And there’s the rub. The outsourcing of major roles comes at the expense of the the show’s regular cast members, who are being denied the scene-stealing roles that will define this era of SNL, an era which grows more political by the episode. Just eyeballing it over here, but I’m almost positive Alec Baldwin’s gotten more airtime this year than a few players at the end of the bench. While Michaels might have planned (like most of us) for a Trump-less 2017, Alec Baldwin is now a de facto featured player, and it’s hard to imagine we’ve seen the last of Melissa McCarthy.

With the exception of Kate McKinnon, who works overtime as Hillary Clinton, Kellyanne Conway and now Betsy DeVos, the cast is relegated to minor secondary roles and impressions. (It might be lean times ahead for McKinnon as well: With all three of her characters on the wane in the news cycle, it’s unclear whom she can hopscotch to next. Elizabeth Warren?) Beck Bennett is Putin, Cecily Strong does Melania and so on. Granted, debating who deserves more fame isn’t a fruitful discussion, but since SNL is known as a comedy incubator, perhaps it ought to keep its hatchlings in mind.

Or maybe this is all just a bizarre referendum on this season’s cast, though I find that hard to believe. Nobody’s perfect, but I think they’re mostly doing a good job—y’all seen David Pumpkins? This is easily the most delightfully off-kilter cast assembled in recent years. Even freshmen Mikey Day, Alex Moffat and Melissa Villaseñor have been prominently featured so far, a rarity for newcomers. So what gives? One could argue the main players are partial to oddball material and therefore, somehow, unsuited for biting political pieces, but Beck Bennett does just fine as a weirdo Putin. Besides, that’s an issue of roster management anyhow. If the cast isn’t up to snuff when it comes to political material, then perhaps Michaels should look downward to young comedians rather than upward to Hollywood stars. The best teams build through the draft, after all.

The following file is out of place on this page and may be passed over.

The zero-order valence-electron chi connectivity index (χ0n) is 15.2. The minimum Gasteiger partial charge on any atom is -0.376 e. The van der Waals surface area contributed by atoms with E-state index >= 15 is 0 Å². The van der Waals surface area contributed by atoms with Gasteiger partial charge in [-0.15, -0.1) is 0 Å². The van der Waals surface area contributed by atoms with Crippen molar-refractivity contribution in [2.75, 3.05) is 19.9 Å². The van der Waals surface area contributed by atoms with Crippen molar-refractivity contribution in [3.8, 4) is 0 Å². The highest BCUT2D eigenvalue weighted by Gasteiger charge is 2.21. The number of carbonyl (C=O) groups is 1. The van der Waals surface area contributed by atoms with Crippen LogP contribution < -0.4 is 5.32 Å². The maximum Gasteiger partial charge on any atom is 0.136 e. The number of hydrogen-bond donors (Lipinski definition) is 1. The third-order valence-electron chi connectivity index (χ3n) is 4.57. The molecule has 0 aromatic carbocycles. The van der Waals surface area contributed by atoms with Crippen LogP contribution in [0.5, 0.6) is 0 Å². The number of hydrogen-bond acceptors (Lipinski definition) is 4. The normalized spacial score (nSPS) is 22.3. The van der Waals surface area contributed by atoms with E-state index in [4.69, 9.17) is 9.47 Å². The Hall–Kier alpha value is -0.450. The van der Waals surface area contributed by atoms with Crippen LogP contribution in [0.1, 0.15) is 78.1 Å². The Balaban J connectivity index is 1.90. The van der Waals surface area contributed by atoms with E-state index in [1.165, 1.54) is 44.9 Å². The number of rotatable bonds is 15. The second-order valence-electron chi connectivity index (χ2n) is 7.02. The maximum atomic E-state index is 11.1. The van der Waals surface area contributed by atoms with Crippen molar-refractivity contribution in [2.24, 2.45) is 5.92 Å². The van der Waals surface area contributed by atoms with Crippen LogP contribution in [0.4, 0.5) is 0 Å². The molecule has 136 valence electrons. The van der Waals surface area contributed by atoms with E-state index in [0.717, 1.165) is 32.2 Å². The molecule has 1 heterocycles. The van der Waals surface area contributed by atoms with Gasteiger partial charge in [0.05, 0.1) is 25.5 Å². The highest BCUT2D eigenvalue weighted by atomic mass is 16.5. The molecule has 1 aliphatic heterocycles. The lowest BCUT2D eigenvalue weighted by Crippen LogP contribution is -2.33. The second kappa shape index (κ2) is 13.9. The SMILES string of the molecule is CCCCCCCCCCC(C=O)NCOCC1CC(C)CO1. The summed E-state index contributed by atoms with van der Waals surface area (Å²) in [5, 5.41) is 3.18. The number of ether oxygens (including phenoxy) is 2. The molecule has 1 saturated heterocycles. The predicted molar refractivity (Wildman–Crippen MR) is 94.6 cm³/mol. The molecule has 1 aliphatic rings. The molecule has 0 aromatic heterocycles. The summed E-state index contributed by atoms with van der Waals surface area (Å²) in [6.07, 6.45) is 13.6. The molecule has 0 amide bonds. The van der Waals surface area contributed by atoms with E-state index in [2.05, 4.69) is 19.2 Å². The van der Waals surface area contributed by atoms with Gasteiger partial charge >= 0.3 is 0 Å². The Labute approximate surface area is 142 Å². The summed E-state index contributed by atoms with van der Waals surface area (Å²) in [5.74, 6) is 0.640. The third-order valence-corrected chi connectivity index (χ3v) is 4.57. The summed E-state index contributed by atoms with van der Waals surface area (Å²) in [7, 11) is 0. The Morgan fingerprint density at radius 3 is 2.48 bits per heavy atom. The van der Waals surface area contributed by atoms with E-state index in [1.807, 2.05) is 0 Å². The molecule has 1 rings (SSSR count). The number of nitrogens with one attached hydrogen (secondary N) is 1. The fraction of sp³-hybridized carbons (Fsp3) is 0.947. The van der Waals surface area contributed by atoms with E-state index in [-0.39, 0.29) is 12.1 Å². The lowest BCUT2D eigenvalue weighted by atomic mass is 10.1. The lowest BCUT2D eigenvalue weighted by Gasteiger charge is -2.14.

There’s an ecclesiastical vanity that looms over this whole discussion. I’m reminded of Malcolm Gladwell (please keep reading), who released an excellent (please keep reading) podcast episode on satire last August. In short, for the non-Glad Hatters: Satire sucks. It mollifies its audience to inaction and encourages smugness. Worse, the targets of satire often embrace it, whether by ignorance or reclamation. Think The Colbert Report, which conservatives tended to see as making fun of liberals; or, more recently, the ego-stroking misstep that was Bannon as the Grim Reaper (the man already compared himself to Satan!). Throw in some political polarization, and blammo: all you’ve done is rally existing coalitions around existing conceptions.

Even so, there’s good reason to think Trump and SNL shift this calculus quite a bit. Ignore the internet clamor for a parade of big stars in big roles to get under Trump’s skin. Melissa McCarthy may have been outstanding, but the road to Fallontown is paved with eager A-listers. Less capable guests will indulge the show’s troubling tendency to let its satire skew cartoonishly dumb or evil. Bannon isn’t Death, he’s a Breitbart blowhard. Trump isn’t a bad joke, he’s a bad politician—and he isn’t Hitler, he’s Berlusconi. Both represent the worst in American society as a whole, including the very celebrity worship that makes SNL tick. It’s already disingenuous to paint them as cartoon villains rather than the natural endpoint of our basest impulses. The celebrity cameo, itself a strategic play for ratings, only heightens this.

Let’s think beyond celebrities and hollow internet daydreams of Trump’s feelings. Our president manipulates the news cycle with the stroke of a tweet; now SNL has a unique opportunity to manipulate him. If the show can genuinely wrest media narratives away from the White House, then maybe satire can (possibly) make a (small) difference. Michaels’ original sin still looms large, but if SNL wants to finally take on the giant, that’s ultimately a good thing. I just wish we could fight Trump without endorsing the same values—ratings, popularity, winning—that put him in the Oval Office.